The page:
[phobos] enforce() vs. assert() for range primitives

David Simcha dsimcha at gmail.com
Sat Aug 21 11:52:54 PDT 2010

It seems like the consensus here is that, for range primitives, assert() 
is the way to go.  I'd like to commit the changes in time for the next 
release, but I'd like to have Andrei's nod first b/c he's been quiet 
throughout this discussion and he's the main designer of std.range and 

On 8/18/2010 6:49 PM, David Simcha wrote:
> While I was debugging std.range and std.algorithm I noticed that 
> there's tons of inconsistency about when enforce() vs. assert() is 
> used for checking input to range primitives.  I think this needs to be 
> made consistent, and there are good arguments for both.
> enforce() is arguably the way to go because we're dealing with an 
> external API, not internal consistency checks.  According to the 
> guidelines in TDPL input external to an API should be checked even in 
> release mode.
> On the other hand, assert() is arguably the way to go because ranges 
> are supposed to be a very efficient abstraction.  Having enforce() in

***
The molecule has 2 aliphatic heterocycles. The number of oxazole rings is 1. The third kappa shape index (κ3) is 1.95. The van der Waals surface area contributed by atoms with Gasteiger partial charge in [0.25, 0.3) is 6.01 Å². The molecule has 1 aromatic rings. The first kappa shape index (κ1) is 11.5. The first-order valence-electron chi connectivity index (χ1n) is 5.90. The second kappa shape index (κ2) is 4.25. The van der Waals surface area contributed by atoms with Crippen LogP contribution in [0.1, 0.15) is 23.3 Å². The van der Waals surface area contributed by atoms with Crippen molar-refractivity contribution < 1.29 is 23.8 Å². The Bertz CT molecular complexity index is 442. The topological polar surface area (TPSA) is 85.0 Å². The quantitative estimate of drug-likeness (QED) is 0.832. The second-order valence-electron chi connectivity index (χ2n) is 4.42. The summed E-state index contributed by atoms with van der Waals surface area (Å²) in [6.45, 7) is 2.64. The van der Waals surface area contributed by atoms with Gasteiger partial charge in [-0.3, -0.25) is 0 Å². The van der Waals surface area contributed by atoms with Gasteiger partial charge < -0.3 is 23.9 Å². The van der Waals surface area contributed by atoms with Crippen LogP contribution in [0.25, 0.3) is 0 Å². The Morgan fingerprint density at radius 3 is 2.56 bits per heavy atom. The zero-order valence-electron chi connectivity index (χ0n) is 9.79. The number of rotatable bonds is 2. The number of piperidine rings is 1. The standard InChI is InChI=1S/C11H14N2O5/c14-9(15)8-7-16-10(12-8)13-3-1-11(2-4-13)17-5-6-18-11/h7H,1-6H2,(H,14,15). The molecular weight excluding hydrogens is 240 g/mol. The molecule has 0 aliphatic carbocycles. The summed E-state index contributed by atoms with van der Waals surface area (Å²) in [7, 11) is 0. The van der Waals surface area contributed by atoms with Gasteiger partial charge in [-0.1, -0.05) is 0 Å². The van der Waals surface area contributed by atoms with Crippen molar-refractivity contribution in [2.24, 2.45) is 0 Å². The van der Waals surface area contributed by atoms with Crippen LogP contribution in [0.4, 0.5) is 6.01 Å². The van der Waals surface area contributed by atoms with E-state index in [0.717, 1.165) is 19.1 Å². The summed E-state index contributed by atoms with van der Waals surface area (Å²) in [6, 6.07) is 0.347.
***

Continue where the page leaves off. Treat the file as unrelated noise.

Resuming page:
> range primitives that look like they should be very fast, inlined 
> functions is just bad practice.  For example, some benchmarks I did 
> awhile back showed that the use of enforce() and its effect on 
> inlining can make using ranges slower than using opApply.  
> Furthermore, if you're stacking several higher-order ranges, i.e. 
> filter!"a > 0"(map!"a * a"(retro(someArray))) the checks may be 
> redundant.  Lastly, since arrays are the canonical range, omitting 
> release mode checks in library-defined ranges would make them 
> consistent with arrays.
> Generally when I was debugging I tried to be locally consistent, i.e. 
> use whatever was used elsewhere in the same range.  This meant being 
> globally inconsistent.  Now that I've thought about it, my vote is for 
> using assert() consistently for range primitives.  If ranges are 
> filled with tons of safety checks that have significant performance 
> costs and can't be disabled even in release mode, they will have 
> failed in their goal of providing a lightweight, efficient 
> abstraction.  enforce() can be used for things that are intended to be 
> called much less frequently, like constructors.  Comments?

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